New York Times highlights resident owned communities as a solution to corporate buying but legislative issues still remain

After the Golden Hills mobile home park was purchased by a corporate owner, residents were faced with rent increases of 50 percent. Credit: Rachel Woolf for The New York Times

A recent article in the New York Times highlights the need for resident ownership and features the crucial work of NCBA CLUSA member ROC USA. Focused on Colorado mobile home communities, there is a problematic pattern of corporate behavior that residents notice and industry leaders freely admit. First a corporate landowner buys the property at a higher price than residents can afford. Next the new owners raise rents to unaffordable levels and burden residents with expensive new requirements. The owners can then sell the property again at profit. The cycle will often repeat, at residents’ continued expense. If they cannot afford these changes that put profit above their wellbeing, they lose their homes.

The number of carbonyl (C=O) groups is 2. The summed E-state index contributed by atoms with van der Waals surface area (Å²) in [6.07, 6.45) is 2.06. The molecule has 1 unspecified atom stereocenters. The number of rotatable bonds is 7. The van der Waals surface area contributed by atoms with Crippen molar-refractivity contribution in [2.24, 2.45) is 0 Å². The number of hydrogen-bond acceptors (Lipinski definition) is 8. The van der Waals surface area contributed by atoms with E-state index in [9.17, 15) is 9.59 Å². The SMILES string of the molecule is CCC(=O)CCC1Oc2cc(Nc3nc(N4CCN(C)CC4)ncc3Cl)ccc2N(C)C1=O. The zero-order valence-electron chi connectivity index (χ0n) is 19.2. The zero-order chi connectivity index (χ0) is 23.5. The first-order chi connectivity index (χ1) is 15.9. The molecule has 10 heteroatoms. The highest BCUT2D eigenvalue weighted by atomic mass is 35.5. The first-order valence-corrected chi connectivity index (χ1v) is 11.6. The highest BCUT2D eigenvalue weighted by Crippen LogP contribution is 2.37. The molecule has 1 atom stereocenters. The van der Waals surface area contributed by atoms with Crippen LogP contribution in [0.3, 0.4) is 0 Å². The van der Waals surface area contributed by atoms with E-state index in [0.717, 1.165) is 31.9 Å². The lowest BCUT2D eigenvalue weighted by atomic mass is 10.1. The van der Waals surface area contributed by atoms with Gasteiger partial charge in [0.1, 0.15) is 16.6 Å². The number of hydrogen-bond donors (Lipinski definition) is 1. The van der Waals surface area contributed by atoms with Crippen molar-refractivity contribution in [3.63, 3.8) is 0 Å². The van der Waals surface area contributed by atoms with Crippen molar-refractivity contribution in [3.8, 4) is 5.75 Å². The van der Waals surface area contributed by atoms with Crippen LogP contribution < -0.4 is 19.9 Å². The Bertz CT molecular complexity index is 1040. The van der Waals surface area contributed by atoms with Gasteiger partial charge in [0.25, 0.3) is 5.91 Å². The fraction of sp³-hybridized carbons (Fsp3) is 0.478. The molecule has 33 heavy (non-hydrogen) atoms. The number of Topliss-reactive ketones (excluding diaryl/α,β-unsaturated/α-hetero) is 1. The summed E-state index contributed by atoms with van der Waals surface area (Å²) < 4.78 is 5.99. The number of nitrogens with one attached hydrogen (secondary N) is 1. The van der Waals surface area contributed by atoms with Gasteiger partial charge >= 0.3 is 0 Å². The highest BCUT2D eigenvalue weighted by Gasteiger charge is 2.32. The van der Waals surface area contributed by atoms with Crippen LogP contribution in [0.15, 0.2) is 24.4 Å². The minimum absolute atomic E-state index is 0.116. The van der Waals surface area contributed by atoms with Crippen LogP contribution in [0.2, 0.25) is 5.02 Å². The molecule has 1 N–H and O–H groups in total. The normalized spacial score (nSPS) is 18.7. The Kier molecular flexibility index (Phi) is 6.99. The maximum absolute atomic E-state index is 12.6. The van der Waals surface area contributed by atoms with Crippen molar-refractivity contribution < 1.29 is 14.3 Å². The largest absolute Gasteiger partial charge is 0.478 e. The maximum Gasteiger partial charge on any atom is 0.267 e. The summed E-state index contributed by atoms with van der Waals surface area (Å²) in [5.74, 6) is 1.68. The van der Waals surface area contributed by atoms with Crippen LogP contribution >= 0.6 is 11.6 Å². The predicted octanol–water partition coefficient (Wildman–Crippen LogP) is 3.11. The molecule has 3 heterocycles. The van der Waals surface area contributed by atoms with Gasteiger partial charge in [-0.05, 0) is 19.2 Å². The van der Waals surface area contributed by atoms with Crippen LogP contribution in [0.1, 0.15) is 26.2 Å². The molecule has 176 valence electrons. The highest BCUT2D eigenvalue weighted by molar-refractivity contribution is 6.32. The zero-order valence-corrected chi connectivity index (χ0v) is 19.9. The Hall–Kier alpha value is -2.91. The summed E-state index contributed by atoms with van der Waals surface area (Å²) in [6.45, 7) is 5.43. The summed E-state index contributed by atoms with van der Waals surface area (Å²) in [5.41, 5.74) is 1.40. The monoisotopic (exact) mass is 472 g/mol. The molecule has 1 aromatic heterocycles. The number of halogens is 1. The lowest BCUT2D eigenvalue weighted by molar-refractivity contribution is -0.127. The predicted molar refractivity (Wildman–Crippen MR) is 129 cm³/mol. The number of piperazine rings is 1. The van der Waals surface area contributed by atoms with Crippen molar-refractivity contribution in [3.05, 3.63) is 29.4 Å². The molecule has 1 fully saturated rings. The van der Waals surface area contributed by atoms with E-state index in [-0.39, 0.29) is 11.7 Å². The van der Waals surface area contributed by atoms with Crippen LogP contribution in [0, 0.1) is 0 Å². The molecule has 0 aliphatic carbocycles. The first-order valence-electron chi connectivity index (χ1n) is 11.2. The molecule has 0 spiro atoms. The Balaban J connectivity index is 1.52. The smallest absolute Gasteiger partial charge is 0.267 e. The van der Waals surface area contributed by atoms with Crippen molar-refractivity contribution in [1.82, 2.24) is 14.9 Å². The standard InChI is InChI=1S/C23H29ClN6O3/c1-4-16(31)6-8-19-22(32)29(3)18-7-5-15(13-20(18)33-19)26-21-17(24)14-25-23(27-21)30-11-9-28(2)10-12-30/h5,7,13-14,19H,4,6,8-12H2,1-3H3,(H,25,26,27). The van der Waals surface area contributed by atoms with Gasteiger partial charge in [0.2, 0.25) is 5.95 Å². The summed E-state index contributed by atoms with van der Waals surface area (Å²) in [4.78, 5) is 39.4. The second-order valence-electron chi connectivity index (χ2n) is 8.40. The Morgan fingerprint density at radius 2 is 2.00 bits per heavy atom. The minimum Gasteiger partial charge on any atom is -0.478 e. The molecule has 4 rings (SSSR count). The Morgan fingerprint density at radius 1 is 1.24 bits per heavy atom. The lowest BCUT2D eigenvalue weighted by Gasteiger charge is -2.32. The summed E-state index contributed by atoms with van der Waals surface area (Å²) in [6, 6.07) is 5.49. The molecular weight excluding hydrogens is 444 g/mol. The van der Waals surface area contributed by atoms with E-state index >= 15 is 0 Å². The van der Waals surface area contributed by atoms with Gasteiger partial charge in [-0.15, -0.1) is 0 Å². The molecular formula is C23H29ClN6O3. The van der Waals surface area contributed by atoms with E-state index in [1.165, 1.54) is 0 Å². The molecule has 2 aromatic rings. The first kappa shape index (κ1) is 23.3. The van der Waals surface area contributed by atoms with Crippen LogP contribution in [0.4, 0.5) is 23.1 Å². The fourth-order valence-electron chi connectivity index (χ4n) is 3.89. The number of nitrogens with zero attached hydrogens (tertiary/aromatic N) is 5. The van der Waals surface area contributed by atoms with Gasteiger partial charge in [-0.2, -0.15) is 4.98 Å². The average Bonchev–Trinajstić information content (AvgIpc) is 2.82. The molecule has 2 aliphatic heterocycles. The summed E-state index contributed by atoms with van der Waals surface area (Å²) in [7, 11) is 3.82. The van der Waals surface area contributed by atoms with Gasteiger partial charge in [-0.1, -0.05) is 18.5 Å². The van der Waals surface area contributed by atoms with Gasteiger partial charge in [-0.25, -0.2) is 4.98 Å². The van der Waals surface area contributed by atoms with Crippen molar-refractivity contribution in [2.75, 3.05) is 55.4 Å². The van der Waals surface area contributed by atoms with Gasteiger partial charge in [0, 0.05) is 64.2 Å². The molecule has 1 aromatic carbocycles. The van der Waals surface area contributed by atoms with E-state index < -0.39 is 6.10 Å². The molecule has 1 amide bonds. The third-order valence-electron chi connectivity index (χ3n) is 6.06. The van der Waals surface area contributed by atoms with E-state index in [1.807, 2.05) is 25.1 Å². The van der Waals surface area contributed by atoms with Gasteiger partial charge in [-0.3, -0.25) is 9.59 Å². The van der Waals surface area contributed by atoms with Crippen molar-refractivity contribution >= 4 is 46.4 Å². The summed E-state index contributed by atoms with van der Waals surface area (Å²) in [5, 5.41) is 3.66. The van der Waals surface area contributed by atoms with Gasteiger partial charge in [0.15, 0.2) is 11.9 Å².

Thanks to residents’ and allies’ advocacy, Governor Jared Polis signed 2020 legislation that gives residents notice of sales and the “opportunity to purchase” their communities. However, problems continue. New legislation is under consideration in the Colorado legislature that may bolster residents’ chances of buying their properties and of preserving affordability.

Given the housing affordability crisis nationwide, we should remember ROC USA President Paul Bradley’s words from the article. Communities like these provide “an affordable home” that enables residents to “generate some wealth” when otherwise they may not have access to such opportunities. We encourage you to read this article and to support efforts like those of ROC USA that help people cooperatively maintain their homes and build a better economic future for themselves.

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